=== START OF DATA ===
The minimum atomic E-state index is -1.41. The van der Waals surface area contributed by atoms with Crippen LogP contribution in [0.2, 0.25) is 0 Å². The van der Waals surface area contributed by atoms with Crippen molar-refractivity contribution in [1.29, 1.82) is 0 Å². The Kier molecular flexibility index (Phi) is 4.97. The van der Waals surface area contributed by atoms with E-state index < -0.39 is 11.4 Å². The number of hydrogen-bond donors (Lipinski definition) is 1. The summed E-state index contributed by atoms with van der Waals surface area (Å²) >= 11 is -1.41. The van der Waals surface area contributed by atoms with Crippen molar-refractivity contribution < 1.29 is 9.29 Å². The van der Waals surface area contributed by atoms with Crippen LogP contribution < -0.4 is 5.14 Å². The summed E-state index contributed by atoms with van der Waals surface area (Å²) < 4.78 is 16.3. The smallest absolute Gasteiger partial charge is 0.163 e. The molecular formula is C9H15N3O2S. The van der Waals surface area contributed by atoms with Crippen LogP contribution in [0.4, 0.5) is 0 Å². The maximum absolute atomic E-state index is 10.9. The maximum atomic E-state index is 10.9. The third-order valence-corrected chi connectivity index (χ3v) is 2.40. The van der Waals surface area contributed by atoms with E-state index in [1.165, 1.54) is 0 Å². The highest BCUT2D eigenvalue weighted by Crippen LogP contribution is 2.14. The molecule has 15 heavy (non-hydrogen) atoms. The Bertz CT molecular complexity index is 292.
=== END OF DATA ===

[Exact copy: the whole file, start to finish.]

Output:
The minimum atomic E-state index is -1.41. The van der Waals surface area contributed by atoms with Crippen LogP contribution in [0.2, 0.25) is 0 Å². The van der Waals surface area contributed by atoms with Crippen molar-refractivity contribution in [1.29, 1.82) is 0 Å². The Kier molecular flexibility index (Phi) is 4.97. The van der Waals surface area contributed by atoms with E-state index < -0.39 is 11.4 Å². The number of hydrogen-bond donors (Lipinski definition) is 1. The summed E-state index contributed by atoms with van der Waals surface area (Å²) >= 11 is -1.41. The van der Waals surface area contributed by atoms with Crippen molar-refractivity contribution < 1.29 is 9.29 Å². The van der Waals surface area contributed by atoms with Crippen LogP contribution < -0.4 is 5.14 Å². The summed E-state index contributed by atoms with van der Waals surface area (Å²) < 4.78 is 16.3. The smallest absolute Gasteiger partial charge is 0.163 e. The molecular formula is C9H15N3O2S. The van der Waals surface area contributed by atoms with Crippen LogP contribution in [0.4, 0.5) is 0 Å². The maximum absolute atomic E-state index is 10.9. The maximum atomic E-state index is 10.9. The third-order valence-corrected chi connectivity index (χ3v) is 2.40. The van der Waals surface area contributed by atoms with E-state index in [1.165, 1.54) is 0 Å². The highest BCUT2D eigenvalue weighted by Crippen LogP contribution is 2.14. The molecule has 15 heavy (non-hydrogen) atoms. The Bertz CT molecular complexity index is 292.